Study In UK Finds Young People Hit Hardest By Covid-19 Job Losses

A new study that documented the growing divisions in the workplace since March when the novel coronavirus pandemic hit the United Kingdom has found that younger people in the country are more than twice as likely to lose their jobs compared to their older counterparts.

In the study, academics at the London School of Economics found that the proportion of people to lose their job aged 16 to 25 years was 11.1 per cent compare to those aged 26 and over accounting for just 4.6 per cent in the past two months in the country.

A fall in their earnings was also experienced by the majority of young people (58 per cent) compared to 42 per cent for the rest of the working population.

The LSE study also found that it was more likely that women, self-employed people and those who grew up in a poor family would be experiencing unemployment and wage cuts, which assumes importance in the wake of recent economic figures that show a slowdown of economic growth in the UK because of the second wave of the pandemic which is resulting in lockdowns.

The rising number of cases across the country and the closure of his furlough scheme and with the fourth major economic update in as many months was being responded to by him, Rishi Sunak said last week.

The new job support scheme, which is the furlough scheme’s successor, was upgraded by him and this new scheme is now apparently more beneficial for employers who would be forced to close shops in local lockdowns. While welcomingthe move, business leaders and thinktanks also warned that hundreds of thousands of job losses  could still be triggered by the impact of the lockdowns.

The British chancellor had failed to help many self-employed workers, particularly those who were young and working in the gig economy, said the Resolution Foundation in a report that is slated to be published later this week and one that examines the impact of Treasury support schemes.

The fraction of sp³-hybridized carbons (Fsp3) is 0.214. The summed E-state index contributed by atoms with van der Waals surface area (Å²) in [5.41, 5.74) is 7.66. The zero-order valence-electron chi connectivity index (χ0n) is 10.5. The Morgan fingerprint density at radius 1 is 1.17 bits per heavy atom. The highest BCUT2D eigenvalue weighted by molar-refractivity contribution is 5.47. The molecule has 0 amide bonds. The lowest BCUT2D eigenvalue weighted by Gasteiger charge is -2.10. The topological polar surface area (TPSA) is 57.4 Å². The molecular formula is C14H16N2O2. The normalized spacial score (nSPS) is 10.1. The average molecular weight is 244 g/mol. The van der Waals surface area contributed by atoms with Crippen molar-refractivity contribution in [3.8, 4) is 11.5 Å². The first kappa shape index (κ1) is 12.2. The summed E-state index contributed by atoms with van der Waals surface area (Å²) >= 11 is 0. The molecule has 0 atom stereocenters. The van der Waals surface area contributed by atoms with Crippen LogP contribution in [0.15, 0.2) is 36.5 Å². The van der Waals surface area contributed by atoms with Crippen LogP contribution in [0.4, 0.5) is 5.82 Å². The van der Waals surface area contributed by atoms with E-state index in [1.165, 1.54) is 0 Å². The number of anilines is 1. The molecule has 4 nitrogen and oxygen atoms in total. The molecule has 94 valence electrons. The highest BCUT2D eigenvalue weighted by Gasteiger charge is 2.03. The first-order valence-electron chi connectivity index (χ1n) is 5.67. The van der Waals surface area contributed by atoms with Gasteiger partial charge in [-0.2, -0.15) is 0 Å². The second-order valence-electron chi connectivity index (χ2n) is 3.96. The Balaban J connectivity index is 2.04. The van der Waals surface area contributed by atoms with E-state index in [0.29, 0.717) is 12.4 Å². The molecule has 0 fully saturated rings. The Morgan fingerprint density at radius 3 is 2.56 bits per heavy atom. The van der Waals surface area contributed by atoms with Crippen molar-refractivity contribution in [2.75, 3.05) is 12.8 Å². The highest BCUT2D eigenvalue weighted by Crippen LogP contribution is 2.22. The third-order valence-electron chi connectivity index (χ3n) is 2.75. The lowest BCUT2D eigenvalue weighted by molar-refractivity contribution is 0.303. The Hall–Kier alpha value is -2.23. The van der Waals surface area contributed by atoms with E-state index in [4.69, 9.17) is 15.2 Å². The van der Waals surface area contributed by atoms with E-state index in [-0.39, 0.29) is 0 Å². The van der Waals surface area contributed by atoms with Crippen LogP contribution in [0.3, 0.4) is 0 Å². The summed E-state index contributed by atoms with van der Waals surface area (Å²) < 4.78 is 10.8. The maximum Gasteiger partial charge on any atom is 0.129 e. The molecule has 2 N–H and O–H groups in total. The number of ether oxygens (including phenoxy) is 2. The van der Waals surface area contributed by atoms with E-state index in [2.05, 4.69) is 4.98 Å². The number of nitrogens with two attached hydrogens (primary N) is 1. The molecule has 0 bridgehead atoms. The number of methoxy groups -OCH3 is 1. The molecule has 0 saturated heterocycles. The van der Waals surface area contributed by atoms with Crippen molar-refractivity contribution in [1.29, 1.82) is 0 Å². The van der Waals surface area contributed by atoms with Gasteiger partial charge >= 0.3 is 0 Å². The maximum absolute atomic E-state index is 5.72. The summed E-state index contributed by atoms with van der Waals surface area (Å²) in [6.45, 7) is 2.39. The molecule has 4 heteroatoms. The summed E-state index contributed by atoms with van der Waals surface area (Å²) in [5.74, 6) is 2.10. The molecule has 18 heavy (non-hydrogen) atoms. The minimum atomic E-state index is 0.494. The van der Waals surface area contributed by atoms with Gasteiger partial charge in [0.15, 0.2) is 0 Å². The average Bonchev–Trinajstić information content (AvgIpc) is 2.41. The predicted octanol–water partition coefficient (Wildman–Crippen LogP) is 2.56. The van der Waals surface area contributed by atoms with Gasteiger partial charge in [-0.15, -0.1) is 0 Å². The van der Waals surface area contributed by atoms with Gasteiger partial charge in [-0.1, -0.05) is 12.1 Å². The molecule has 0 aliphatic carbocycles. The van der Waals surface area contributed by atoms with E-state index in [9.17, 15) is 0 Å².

£1.3bn was handed to workers who experienced no loss of income in a scheme to help self-employed people during the pandemic, the thinktank said, while nothing was given to 500,000 people who lost their jobs which included many young people.

There was an increase in the possibility of the 1980s-style long-term unemployment, warned author of the LSE report, and added that this was true especially for those who are currently just entering the job market.

The need for a jobs guarantee targeted at people below 26 years and one that could deliver the population a basic wage and on-the-job training had increased because of the pandemic, said the report which is called Generation Covid: Emerging Work and Education Inequalities.

“It is well – known that young workers entering the labour market in recessions suffer a range of consequences, impacting on earnings and jobs for 10 to 15 years, and affecting other outcomes including general health and the likelihood of entering a life of crime,” said the authors of the report.

(Adapted from

Categories: Economy & Finance, HR & Organization, Regulations & Legal, Strategy, Sustainability

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